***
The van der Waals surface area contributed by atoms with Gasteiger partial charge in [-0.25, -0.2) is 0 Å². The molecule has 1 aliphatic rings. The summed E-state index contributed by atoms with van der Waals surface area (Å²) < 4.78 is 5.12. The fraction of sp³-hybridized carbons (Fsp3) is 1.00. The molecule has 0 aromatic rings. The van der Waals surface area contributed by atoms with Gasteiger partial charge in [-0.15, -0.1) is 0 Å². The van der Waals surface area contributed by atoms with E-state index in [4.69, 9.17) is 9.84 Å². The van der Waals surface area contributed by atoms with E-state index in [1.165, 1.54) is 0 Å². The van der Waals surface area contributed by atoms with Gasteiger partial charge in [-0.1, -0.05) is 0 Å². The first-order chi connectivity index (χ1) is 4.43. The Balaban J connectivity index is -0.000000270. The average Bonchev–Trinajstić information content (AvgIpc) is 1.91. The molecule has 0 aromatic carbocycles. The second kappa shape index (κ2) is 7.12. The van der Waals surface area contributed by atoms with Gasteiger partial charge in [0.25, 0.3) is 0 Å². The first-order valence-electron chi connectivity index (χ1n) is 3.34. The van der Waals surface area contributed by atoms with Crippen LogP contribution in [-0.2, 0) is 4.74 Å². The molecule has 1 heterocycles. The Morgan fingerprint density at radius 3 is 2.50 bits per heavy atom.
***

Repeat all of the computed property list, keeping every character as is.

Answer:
The van der Waals surface area contributed by atoms with Gasteiger partial charge in [-0.25, -0.2) is 0 Å². The molecule has 1 aliphatic rings. The summed E-state index contributed by atoms with van der Waals surface area (Å²) < 4.78 is 5.12. The fraction of sp³-hybridized carbons (Fsp3) is 1.00. The molecule has 0 aromatic rings. The van der Waals surface area contributed by atoms with Gasteiger partial charge in [-0.15, -0.1) is 0 Å². The van der Waals surface area contributed by atoms with E-state index in [4.69, 9.17) is 9.84 Å². The van der Waals surface area contributed by atoms with E-state index in [1.165, 1.54) is 0 Å². The van der Waals surface area contributed by atoms with Gasteiger partial charge in [-0.1, -0.05) is 0 Å². The first-order chi connectivity index (χ1) is 4.43. The Balaban J connectivity index is -0.000000270. The average Bonchev–Trinajstić information content (AvgIpc) is 1.91. The molecule has 0 aromatic carbocycles. The second kappa shape index (κ2) is 7.12. The van der Waals surface area contributed by atoms with Gasteiger partial charge in [0.25, 0.3) is 0 Å². The first-order valence-electron chi connectivity index (χ1n) is 3.34. The van der Waals surface area contributed by atoms with Crippen LogP contribution in [-0.2, 0) is 4.74 Å². The molecule has 1 heterocycles. The Morgan fingerprint density at radius 3 is 2.50 bits per heavy atom.